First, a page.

Inorganic and Environmental Chemistry - CHEM5340

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Module delivery information

This module is not currently running in 2024 to 2025.


Here, you will explore the chemistry of the d- and f-block elements, including their electronic and colour properties as well as their magnetic behaviour, both in lectures and workshops and also practically through a lab component. Environmental chemistry is of growing importance and this module will also equip you to understand environmental concerns such as toxicity, bioavailability and environmental mobility. (Lab component.)


Contact hours

Total contact hours: 41
Private study hours: 109
Total study hours: 150


This is not available as a wild module.

Method of assessment

Assignment 1 (~2 hours) – 7.5%
Assignment 2 (~2 hours) – 7.5%
Practical Laboratory Reports (~3 hours) – 25%
Examination (2 hours) – 60%

Indicative reading

Cotton, Wilkinson and Gaus, Basic Inorganic Chemistry, (3rd edition, 1995, Wiley).
Greenwood and Earnshaw, Chemistry of the Elements, (2nd revised edition, 1997, Butterworth-Heinemann Ltd)
Winter, d-Block Chemistry, (1994, Royal Society of Chemistry)
Jones, d- and f-Block Chemistry, (2001, Royal Society of Chemistry)
Bell, Forensic Chemistry, (2nd edition, 2012, Prentice Hall)
Tan, Principles of Soil Chemistry, (2010, CRC Press)
Sparks, Environmental Soil Chemistry, (2003, Academic Press)

See the library reading list for this module (Canterbury)

Learning outcomes

The intended subject specific learning outcomes. On successfully completing the module students will be able to:
Understand the characteristic properties of the d and f-blocks elements and their compounds.
An understanding of the composition of soil and its analysis.
Appreciate developments in soil analysis and environmental chemistry in terms of heavy metal toxicity, diffusion, detection and remediation.

Intellectual skills:
Ability to demonstrate knowledge and understanding of essential facts, concepts, principles and theories relating to the subject and to apply such knowledge and understanding to the solution of qualitative and quantitative problems. In particular, the ability to link chemical structure to physical properties.
Ability to recognise and analyse problems and plan strategies for their solution by the evaluation, interpretation and presentation of scientific information and data.
The ability to use data-processing skills to search for, assess and interpret chemical information and data, particularly in performing comprehensive literature searches.

Subject-specific skills:
A knowledge and understanding of soil structure in relation to silicate composition, and how this affects ion diffusion in soils.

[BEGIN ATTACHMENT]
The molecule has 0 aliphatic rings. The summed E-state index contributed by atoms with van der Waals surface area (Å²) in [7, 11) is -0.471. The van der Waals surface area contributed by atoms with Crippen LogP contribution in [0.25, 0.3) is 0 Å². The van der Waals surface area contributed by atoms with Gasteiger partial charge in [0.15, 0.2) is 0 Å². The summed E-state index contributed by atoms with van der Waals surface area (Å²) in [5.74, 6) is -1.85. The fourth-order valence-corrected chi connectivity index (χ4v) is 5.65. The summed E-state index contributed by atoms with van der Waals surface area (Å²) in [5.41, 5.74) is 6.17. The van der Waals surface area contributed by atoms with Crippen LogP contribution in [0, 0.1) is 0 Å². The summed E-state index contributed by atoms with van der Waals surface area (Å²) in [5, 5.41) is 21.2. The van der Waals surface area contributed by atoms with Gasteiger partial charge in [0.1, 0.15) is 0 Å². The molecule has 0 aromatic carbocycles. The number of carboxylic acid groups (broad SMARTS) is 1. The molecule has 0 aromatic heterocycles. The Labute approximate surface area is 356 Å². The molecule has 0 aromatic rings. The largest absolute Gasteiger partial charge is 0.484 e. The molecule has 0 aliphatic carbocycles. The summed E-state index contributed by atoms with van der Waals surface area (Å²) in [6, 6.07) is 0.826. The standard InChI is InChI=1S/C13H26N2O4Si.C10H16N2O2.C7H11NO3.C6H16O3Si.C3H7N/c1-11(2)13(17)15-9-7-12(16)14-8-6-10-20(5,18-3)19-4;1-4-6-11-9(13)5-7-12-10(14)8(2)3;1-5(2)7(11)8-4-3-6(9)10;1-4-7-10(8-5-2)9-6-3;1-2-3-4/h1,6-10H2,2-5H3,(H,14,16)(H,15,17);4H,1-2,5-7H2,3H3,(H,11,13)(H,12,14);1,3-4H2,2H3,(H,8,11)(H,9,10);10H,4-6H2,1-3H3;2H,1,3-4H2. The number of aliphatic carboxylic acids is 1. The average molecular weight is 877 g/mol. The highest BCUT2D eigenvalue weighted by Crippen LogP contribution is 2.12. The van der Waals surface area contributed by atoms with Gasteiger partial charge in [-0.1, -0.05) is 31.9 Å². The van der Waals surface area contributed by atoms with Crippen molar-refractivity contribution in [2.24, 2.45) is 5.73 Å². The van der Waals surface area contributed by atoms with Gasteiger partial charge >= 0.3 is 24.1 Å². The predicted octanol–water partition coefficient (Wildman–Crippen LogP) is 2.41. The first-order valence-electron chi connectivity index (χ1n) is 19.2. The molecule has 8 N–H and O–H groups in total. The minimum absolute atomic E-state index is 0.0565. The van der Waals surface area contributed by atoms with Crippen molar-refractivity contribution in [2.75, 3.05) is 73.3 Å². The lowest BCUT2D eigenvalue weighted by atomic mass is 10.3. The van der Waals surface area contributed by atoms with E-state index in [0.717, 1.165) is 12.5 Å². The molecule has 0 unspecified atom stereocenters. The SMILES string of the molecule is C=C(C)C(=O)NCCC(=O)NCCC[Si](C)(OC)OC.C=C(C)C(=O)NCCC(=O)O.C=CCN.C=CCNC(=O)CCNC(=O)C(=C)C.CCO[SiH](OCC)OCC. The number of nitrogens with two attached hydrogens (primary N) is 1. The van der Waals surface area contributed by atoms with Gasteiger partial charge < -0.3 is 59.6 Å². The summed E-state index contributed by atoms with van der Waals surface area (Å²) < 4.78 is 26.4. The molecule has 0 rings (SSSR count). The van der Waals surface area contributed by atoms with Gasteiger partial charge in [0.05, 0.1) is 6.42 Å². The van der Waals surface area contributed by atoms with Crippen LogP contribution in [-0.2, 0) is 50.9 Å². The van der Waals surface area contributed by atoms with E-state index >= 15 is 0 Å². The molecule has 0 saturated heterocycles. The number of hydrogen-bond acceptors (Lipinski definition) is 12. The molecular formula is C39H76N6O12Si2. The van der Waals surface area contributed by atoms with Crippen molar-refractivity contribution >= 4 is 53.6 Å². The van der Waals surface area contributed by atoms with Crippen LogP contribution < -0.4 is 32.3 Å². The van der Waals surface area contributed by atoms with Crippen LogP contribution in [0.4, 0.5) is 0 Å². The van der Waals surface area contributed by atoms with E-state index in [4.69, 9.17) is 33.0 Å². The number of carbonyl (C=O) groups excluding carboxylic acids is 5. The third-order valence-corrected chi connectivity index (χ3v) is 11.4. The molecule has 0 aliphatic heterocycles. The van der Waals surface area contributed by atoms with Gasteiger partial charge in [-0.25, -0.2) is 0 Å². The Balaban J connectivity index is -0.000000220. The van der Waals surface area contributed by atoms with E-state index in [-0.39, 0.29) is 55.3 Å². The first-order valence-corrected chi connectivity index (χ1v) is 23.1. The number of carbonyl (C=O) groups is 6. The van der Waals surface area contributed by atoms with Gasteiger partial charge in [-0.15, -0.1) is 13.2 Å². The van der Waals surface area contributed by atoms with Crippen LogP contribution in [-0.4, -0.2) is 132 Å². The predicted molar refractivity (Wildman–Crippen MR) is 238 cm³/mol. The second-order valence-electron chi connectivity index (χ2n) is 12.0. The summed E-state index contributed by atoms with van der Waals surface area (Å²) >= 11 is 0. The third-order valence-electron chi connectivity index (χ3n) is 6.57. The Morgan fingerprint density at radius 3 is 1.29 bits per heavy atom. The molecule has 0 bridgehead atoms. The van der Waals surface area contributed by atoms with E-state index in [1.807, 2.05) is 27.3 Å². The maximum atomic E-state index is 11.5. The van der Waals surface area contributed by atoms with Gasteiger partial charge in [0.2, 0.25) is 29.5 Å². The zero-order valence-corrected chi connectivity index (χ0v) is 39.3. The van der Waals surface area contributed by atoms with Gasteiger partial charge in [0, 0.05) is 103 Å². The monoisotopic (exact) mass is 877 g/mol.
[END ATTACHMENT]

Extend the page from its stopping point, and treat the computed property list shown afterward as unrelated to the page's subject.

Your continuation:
A knowledge and understanding of the impact of heavy metal toxicity environmental mobility and bio-availability.
An understanding of preparation, purification and analysis of a range of inorganic compounds using techniques such as ion-exchange chromatography, infrared and uv-vis spectroscopy.
Skills in the safe handling of chemical materials, taking into account their physical and chemical properties, including any specific hazards associated with their use and to risk assess such hazards, and the ability to implement the execution of experiments.
Skills required for carrying out documented standard laboratory procedures involved in synthetic and analytical work in relation to organic and inorganic systems. Skills in observational and instrumental monitoring of physiochemical events and changes. The systematic and reliable documentation of the above. Operation of standard analytical instruments employed in the chemical sciences.
The ability to collate, interpret and explain the significance and underlying theory of experimental data, including an assessment of limits of accuracy.

The intended generic learning outcomes. On successfully completing the module students will be able to:
Have a knowledge and understanding of:
Communication skills, covering both written and oral communication.
Generic skills needed for students to undertake further training of a professional nature.
Problem-solving skills, relating to qualitative and quantitative information, extending to situations where evaluations have to be made on the basis of limited information.
Interpersonal skills, relating to the ability to interact with other people and to engage in team working within a professional environment.
Time-management and organisational skills, as evidenced by the ability to plan and implement efficient and effective modes of working. Self-management and organisational skills with the capacity to support life-long learning.
An ability to make use of appropriate texts, or other learning resources as part of managing their own learning.


  1. ECTS credits are recognised throughout the EU and allow you to transfer credit easily from one university to another.
  2. The named convenor is the convenor for the current academic session.
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